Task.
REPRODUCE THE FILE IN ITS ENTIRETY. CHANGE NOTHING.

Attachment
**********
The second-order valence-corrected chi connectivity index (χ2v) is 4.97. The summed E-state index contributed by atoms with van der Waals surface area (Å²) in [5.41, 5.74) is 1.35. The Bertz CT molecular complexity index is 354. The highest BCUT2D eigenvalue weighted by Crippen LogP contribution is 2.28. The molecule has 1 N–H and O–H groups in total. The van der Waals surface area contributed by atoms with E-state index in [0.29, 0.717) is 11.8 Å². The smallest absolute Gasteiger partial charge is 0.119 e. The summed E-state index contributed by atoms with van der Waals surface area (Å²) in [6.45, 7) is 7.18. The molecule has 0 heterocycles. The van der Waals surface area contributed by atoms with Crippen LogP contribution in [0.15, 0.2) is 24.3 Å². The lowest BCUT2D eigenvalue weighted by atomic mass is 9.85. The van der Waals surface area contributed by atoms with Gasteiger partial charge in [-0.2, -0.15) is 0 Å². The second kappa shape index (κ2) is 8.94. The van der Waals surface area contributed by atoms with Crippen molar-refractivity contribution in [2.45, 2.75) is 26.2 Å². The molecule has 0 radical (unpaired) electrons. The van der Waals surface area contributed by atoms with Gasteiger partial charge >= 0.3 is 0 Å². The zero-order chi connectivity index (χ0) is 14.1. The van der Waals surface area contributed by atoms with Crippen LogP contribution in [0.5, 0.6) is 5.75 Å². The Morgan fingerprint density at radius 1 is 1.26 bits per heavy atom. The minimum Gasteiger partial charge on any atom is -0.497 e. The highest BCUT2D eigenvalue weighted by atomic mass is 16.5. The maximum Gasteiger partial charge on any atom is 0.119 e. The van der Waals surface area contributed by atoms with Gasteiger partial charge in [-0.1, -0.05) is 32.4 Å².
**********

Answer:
The second-order valence-corrected chi connectivity index (χ2v) is 4.97. The summed E-state index contributed by atoms with van der Waals surface area (Å²) in [5.41, 5.74) is 1.35. The Bertz CT molecular complexity index is 354. The highest BCUT2D eigenvalue weighted by Crippen LogP contribution is 2.28. The molecule has 1 N–H and O–H groups in total. The van der Waals surface area contributed by atoms with E-state index in [0.29, 0.717) is 11.8 Å². The smallest absolute Gasteiger partial charge is 0.119 e. The summed E-state index contributed by atoms with van der Waals surface area (Å²) in [6.45, 7) is 7.18. The molecule has 0 heterocycles. The van der Waals surface area contributed by atoms with Crippen LogP contribution in [0.15, 0.2) is 24.3 Å². The lowest BCUT2D eigenvalue weighted by atomic mass is 9.85. The van der Waals surface area contributed by atoms with Gasteiger partial charge in [-0.2, -0.15) is 0 Å². The second kappa shape index (κ2) is 8.94. The van der Waals surface area contributed by atoms with Crippen molar-refractivity contribution in [2.45, 2.75) is 26.2 Å². The molecule has 0 radical (unpaired) electrons. The van der Waals surface area contributed by atoms with Gasteiger partial charge >= 0.3 is 0 Å². The zero-order chi connectivity index (χ0) is 14.1. The van der Waals surface area contributed by atoms with Crippen LogP contribution in [0.5, 0.6) is 5.75 Å². The Morgan fingerprint density at radius 1 is 1.26 bits per heavy atom. The minimum Gasteiger partial charge on any atom is -0.497 e. The highest BCUT2D eigenvalue weighted by atomic mass is 16.5. The maximum Gasteiger partial charge on any atom is 0.119 e. The van der Waals surface area contributed by atoms with Gasteiger partial charge in [-0.1, -0.05) is 32.4 Å².